Motherwell manager Graham Alexander has explained the Fir Park club’s decision not to take the knee against Kilmarnock on Saturday.
Clubs far and wide have condemned the alleged racist abuse suffered by Rangers’ Glen Kamara during last week’s Europa League match between the Ibrox side and Slavia Prague. Prior to kick-off against Kilmarnock, Motherwell made a statement by standing instead of taking the knee, which has been done all season by SPFL clubs in the fight against racism.
But Motherwell are now opting to stand in a call for action and change rather than token gestures, Alexander explaining: “It was a players’ decision that they were concerned about and it was actually something that was being spoken about at the start of the week.
“When I spoke to the players on Friday they didn’t want to do it and I just thought out of unity we should all do the same thing to have the same message. There’s a lot of issues around it. The players felt this was the best way for them and us to acknowledge the issues and the reaction to it.”
Club captain Declan Gallagher spoke with Motherwell striker Devante Cole about taking a stand, deciding it was best to go with a unified approach: “Devante Cole came up to me and basically said a few of the boys wanted to take a stand.
“I then believed if they wanted to take a stand then we had to take a stand together. I don’t think it’s fair that some people take a knee and others stand. Whatever we do, we have to show solidarity and togetherness.
“We had a discussion as a team and the boys were happy to stand. The players wanted to change something, they felt the message of taking a knee wasn’t working any more. As you can see there are still incidents creeping up in the game, which isn’t nice to see, so everyone wanted to stand united.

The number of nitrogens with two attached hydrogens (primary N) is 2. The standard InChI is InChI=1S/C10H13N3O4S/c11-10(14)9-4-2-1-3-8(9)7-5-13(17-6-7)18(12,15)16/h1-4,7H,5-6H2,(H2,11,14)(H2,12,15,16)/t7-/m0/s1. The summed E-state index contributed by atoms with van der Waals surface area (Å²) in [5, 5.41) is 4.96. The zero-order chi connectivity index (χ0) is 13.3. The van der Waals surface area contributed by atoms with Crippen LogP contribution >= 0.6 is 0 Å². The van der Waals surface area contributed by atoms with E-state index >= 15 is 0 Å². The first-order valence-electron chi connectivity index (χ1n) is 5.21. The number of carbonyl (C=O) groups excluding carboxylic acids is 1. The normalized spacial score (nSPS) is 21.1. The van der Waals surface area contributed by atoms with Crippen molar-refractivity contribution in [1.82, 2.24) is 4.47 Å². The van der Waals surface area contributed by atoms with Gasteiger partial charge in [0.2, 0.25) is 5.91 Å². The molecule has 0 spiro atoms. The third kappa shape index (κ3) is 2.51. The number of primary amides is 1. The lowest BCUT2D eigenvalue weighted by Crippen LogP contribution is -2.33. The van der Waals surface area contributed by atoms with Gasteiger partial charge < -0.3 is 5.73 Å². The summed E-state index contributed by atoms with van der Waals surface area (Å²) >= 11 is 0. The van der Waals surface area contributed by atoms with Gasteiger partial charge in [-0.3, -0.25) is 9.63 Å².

“As footballers, we have got that world stage and we can set that example. We are sticking together and not going to tolerate the likes of what happened to Kamara. It’s not on and there’s no place for it in football.”
Motherwell’s statement from the players read: “When we started taking the knee at the start of the season, it had an impact. For the first few weeks, the message was loud and clear. Now it has been lost. Taking a knee has become something someone does now for the sake of it. It has completely lost its meaning.
“As a squad, we spoke and asked ourselves ‘why are we doing this anymore? Is it having any impact at all?’. The answer was a clear no. Taking a knee has become an empty gesture. Instead, we want those in power to take real and immediate action on racism.
“Apathy and complacency have set into the routine. We want our actions to cause a realisation and a reaction. Racism is apparent everywhere in the day-to-day life of society. People need to realise change is required. Players, clubs, authorities and society now need to unite, and fight for a level playing field for all.”
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